WeatheringMost landforms are made of rock.Rock is very hard, but can be broken down by wind and water.This process is called weathering.Sand blows across rocks and eats away at its surface.Rainwater gets into cracks in rocks, then freezes; expanding and cracking the rocks into pieces.Rocks located in rivers or underwater are smoothed by currents that flow through the water running over them.Weathering is a process that takes thousands of years.
Erosion and DepositionWhen weathering breaks rocks into pieces, some of those pieces stay where they are, but some of them get moved by the wind or water.Erosion is when rocks and dirt gets picked up and moved.Deposition is when rocks and dirt get dropped backed down.
Erosion and DepositionErosion and deposition are caused my many sources.Rivers pick up rocks and dirt as they flow by.Glaciers pick up large rocks, then melt leaving them standing in fields.Sandstorms pick up large amounts of sand and move it from one area to another, reshaping whole deserts.The dirt and rocks that get left behind are called sediment.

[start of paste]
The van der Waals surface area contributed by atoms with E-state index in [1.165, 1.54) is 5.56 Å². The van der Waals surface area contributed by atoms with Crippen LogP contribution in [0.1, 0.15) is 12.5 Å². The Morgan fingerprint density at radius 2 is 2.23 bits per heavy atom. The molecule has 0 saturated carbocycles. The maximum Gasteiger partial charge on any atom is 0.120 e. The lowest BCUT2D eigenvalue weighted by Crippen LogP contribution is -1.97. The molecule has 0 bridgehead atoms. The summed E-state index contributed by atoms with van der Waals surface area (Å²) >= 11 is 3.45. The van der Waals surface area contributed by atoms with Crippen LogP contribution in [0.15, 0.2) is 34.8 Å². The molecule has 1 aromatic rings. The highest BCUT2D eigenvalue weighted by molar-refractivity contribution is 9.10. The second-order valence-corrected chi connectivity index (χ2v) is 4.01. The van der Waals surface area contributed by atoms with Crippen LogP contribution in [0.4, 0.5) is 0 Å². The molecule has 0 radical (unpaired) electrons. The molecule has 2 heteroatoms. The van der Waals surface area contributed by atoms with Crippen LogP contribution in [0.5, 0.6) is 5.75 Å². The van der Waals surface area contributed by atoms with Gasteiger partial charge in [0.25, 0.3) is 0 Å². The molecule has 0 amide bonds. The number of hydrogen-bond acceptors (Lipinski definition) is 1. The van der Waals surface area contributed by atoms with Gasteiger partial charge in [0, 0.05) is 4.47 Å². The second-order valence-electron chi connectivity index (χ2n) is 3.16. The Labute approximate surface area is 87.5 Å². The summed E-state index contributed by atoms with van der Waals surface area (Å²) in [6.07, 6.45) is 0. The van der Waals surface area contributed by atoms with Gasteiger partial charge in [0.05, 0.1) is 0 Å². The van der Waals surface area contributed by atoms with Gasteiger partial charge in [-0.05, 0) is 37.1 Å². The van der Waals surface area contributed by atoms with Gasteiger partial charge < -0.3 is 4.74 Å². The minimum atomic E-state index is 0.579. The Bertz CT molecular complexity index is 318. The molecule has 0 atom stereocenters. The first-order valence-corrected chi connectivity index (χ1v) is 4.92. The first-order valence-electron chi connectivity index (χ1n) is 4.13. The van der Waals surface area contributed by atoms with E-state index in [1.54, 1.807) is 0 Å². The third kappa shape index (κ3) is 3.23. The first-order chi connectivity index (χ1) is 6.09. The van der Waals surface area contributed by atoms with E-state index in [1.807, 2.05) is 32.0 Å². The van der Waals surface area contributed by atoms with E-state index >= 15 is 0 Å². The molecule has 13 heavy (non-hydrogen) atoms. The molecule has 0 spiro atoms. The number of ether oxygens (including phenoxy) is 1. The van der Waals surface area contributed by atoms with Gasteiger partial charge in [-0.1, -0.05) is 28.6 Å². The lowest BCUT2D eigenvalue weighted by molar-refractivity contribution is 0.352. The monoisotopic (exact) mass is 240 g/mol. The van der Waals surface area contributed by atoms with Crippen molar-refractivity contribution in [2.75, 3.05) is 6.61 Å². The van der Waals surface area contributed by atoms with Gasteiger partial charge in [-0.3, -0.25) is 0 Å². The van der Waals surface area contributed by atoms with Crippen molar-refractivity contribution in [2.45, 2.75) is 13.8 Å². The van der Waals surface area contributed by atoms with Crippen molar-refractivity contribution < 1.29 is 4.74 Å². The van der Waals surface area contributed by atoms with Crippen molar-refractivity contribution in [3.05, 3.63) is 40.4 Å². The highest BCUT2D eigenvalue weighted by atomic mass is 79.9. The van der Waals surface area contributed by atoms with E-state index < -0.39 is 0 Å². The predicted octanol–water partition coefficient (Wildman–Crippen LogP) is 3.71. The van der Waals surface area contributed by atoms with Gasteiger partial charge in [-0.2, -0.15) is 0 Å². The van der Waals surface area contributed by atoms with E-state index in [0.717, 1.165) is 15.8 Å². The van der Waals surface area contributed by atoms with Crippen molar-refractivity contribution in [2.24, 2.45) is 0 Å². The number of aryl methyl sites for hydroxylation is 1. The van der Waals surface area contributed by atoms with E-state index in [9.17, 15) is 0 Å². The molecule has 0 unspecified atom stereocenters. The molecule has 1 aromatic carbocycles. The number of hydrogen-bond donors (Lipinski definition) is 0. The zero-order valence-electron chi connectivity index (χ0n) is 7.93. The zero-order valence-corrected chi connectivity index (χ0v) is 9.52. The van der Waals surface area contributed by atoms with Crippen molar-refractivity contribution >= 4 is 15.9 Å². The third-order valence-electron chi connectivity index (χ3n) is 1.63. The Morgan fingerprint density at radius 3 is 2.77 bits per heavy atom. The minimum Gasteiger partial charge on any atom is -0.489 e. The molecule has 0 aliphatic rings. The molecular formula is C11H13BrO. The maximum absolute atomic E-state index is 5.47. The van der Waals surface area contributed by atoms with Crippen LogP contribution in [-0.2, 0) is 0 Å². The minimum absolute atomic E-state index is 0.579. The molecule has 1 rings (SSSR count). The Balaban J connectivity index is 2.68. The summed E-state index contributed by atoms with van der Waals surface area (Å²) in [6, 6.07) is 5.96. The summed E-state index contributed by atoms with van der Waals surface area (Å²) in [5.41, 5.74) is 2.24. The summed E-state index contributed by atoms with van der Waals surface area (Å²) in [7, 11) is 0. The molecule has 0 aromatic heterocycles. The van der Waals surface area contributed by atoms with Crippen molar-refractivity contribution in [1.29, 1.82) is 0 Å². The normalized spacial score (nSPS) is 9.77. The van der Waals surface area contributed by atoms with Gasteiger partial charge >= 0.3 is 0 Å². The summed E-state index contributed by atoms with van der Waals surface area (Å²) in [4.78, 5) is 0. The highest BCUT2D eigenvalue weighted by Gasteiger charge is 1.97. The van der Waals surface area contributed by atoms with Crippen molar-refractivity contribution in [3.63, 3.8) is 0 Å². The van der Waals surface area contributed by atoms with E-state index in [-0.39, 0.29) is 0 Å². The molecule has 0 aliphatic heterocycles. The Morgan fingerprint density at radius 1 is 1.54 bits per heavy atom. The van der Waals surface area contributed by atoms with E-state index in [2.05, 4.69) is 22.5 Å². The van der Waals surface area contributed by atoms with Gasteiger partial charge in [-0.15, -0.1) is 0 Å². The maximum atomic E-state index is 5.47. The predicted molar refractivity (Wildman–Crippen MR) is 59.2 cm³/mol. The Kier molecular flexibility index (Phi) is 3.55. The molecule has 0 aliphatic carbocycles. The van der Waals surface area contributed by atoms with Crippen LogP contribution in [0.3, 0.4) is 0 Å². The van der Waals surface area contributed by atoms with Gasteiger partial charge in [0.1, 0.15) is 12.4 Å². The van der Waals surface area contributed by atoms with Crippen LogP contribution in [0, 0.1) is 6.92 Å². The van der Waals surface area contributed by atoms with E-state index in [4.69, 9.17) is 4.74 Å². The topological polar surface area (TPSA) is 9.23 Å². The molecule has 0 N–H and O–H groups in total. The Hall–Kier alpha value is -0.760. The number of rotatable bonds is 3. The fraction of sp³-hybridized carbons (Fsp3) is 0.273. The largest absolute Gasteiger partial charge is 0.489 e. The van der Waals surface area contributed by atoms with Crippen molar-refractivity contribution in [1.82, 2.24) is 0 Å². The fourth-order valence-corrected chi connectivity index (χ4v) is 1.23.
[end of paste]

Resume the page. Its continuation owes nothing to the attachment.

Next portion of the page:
Reshaping the Earths Surface
Look at how much closer to the rocks Niagra falls was 100 years ago.
Reshaping the Earths SurfaceAnother major way the Earth is reshaped is around river deltas.A delta is an area at the end of a river where dirt and mud are deposited forming forks in the waterway before you reach the ocean.A delta is usually shaped like a triangular fan.
The Amazon River Delta
Questions About Chapter 11When a glacier melts and leaves a pile rocks, this process is called?Define the word weathering.Which part of the natural earth-moving process involves the actual picking up and moving of weathered rock?Which landforms develop near the mouth of a river?What are the two main causes of weathering?